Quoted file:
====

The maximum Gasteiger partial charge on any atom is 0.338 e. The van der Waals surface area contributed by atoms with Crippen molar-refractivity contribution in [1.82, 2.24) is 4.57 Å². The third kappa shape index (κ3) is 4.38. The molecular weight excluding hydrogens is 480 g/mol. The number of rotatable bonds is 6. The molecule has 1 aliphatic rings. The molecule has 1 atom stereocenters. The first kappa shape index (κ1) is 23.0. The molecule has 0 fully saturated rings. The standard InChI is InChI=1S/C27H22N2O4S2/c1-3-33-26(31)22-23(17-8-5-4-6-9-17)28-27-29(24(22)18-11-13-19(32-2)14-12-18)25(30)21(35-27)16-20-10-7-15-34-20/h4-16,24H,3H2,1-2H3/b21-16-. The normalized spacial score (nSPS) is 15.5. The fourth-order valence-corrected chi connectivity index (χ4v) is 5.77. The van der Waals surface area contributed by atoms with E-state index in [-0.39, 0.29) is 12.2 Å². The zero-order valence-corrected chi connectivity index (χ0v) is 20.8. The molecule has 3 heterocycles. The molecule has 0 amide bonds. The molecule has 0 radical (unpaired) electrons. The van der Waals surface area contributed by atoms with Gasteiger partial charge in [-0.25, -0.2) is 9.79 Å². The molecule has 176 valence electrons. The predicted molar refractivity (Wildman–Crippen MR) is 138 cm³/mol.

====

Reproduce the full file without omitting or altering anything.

The maximum Gasteiger partial charge on any atom is 0.338 e. The van der Waals surface area contributed by atoms with Crippen molar-refractivity contribution in [1.82, 2.24) is 4.57 Å². The third kappa shape index (κ3) is 4.38. The molecular weight excluding hydrogens is 480 g/mol. The number of rotatable bonds is 6. The molecule has 1 aliphatic rings. The molecule has 1 atom stereocenters. The first kappa shape index (κ1) is 23.0. The molecule has 0 fully saturated rings. The standard InChI is InChI=1S/C27H22N2O4S2/c1-3-33-26(31)22-23(17-8-5-4-6-9-17)28-27-29(24(22)18-11-13-19(32-2)14-12-18)25(30)21(35-27)16-20-10-7-15-34-20/h4-16,24H,3H2,1-2H3/b21-16-. The normalized spacial score (nSPS) is 15.5. The fourth-order valence-corrected chi connectivity index (χ4v) is 5.77. The van der Waals surface area contributed by atoms with E-state index in [-0.39, 0.29) is 12.2 Å². The zero-order valence-corrected chi connectivity index (χ0v) is 20.8. The molecule has 3 heterocycles. The molecule has 0 amide bonds. The molecule has 0 radical (unpaired) electrons. The van der Waals surface area contributed by atoms with Gasteiger partial charge in [-0.25, -0.2) is 9.79 Å². The molecule has 176 valence electrons. The predicted molar refractivity (Wildman–Crippen MR) is 138 cm³/mol.